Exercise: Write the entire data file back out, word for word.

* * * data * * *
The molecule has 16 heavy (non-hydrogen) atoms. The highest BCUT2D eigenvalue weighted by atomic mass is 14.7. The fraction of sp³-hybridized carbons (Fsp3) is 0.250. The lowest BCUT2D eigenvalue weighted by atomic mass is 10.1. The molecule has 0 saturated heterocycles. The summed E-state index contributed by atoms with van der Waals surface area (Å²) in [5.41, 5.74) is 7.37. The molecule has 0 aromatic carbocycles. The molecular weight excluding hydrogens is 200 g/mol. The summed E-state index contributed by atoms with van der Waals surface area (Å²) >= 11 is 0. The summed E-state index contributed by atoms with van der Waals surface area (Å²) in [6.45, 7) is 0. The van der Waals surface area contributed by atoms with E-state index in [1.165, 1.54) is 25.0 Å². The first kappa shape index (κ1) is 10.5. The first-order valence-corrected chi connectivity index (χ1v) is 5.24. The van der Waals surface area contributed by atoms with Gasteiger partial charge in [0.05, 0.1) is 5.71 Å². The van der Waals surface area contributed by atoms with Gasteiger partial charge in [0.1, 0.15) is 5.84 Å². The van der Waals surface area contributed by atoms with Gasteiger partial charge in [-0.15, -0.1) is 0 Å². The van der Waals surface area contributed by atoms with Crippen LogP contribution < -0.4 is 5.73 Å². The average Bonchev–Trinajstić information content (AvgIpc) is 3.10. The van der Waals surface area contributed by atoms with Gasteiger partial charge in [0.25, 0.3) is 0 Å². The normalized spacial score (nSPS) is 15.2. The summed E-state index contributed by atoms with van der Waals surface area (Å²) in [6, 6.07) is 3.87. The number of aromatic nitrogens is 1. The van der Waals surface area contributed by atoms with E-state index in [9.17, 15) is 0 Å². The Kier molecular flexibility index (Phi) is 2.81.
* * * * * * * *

The molecule has 16 heavy (non-hydrogen) atoms. The highest BCUT2D eigenvalue weighted by atomic mass is 14.7. The fraction of sp³-hybridized carbons (Fsp3) is 0.250. The lowest BCUT2D eigenvalue weighted by atomic mass is 10.1. The molecule has 0 saturated heterocycles. The summed E-state index contributed by atoms with van der Waals surface area (Å²) in [5.41, 5.74) is 7.37. The molecule has 0 aromatic carbocycles. The molecular weight excluding hydrogens is 200 g/mol. The summed E-state index contributed by atoms with van der Waals surface area (Å²) >= 11 is 0. The summed E-state index contributed by atoms with van der Waals surface area (Å²) in [6.45, 7) is 0. The van der Waals surface area contributed by atoms with E-state index in [1.165, 1.54) is 25.0 Å². The first kappa shape index (κ1) is 10.5. The first-order valence-corrected chi connectivity index (χ1v) is 5.24. The van der Waals surface area contributed by atoms with Gasteiger partial charge in [0.05, 0.1) is 5.71 Å². The van der Waals surface area contributed by atoms with Gasteiger partial charge in [0.1, 0.15) is 5.84 Å². The van der Waals surface area contributed by atoms with Gasteiger partial charge in [-0.15, -0.1) is 0 Å². The van der Waals surface area contributed by atoms with Crippen LogP contribution < -0.4 is 5.73 Å². The average Bonchev–Trinajstić information content (AvgIpc) is 3.10. The van der Waals surface area contributed by atoms with Gasteiger partial charge in [0.25, 0.3) is 0 Å². The normalized spacial score (nSPS) is 15.2. The summed E-state index contributed by atoms with van der Waals surface area (Å²) in [6, 6.07) is 3.87. The number of aromatic nitrogens is 1. The van der Waals surface area contributed by atoms with E-state index in [9.17, 15) is 0 Å². The Kier molecular flexibility index (Phi) is 2.81.